Australia’s petrol prices increase due to labor unrest.

Australia's petrol prices increase due to labor unrest.

Australia’s petrol prices increase due to labor unrest. The possibility of a strike at an Australian liquefied natural gas (LNG) facility has increased wholesale gas prices in Europe.

The Offshore Alliance union has warned that a strike at the North West Shelf facility could begin as early as September 2 if no agreement is reached regarding remuneration.

According to Bloomberg, the average petrol price in the European Union and the United Kingdom increased by approximately 10 percent on Monday. After Russia invaded Ukraine, prices increased but have since declined.

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It is feared that industrial action at Woodside Energy Group’s North West Shelf facility could disrupt LNG exports from Australia, a key global supplier. Workers at two additional Chevron-operated offshore LNG facilities, Gorgon and Wheatstone, are voting on strike action, with results anticipated on Thursday.

The three facilities account for approximately 10% of the global LNG supply.

Ben McWilliams, an affiliate fellow at the think tank Bruegel, cautioned that the disruptions could impact global LNG prices.

In an interview with the BBC’s Newsday program earlier this month, Mr. McWilliams stated, “Australia typically supplies Asia, but if these strikes were to go ahead and Australian petrol was cut to Asian consumers, we would see Asian consumers looking to Qatar, and competing with European buyers there.” Mr. McWilliams stated that this would have a “knock-on effect on prices” if it occurred.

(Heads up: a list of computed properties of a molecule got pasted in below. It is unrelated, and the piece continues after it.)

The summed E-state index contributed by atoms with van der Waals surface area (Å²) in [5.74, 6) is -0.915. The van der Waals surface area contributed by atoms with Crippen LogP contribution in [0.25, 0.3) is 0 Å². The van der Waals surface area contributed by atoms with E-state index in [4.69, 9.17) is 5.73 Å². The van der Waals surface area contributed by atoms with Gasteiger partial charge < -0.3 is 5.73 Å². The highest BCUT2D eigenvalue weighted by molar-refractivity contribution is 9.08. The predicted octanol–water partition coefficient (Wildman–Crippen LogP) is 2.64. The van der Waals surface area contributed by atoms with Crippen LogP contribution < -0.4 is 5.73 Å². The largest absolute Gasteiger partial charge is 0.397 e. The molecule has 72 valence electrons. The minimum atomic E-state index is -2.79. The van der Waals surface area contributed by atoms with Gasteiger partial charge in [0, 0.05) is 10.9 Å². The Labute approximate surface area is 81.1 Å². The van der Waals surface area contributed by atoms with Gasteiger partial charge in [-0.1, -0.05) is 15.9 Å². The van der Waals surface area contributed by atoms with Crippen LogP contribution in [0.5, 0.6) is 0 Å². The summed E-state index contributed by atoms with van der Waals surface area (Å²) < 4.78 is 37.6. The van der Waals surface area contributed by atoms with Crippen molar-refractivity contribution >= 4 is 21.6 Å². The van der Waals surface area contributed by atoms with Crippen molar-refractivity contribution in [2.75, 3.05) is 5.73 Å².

Following the outbreak of war in Ukraine, Russia reduced natural gas exports to Europe, prompting countries to pursue alternative energy sources. Numerous nations rely on LNG to cover the void.

Australia is one of the largest exporters of LNG in the globe. The other two are Qatar and the United States.

Last week, Cornwall Insight predicted that higher petrol prices caused by the unpredictability in Australia would substantially increase the Ofgem price limit in January.

It predicted a cap of £2,082.56 for a typical annual household expenditure in the first quarter of 2024, an increase from its prediction of £1,925.71 in the fourth quarter of 2023.

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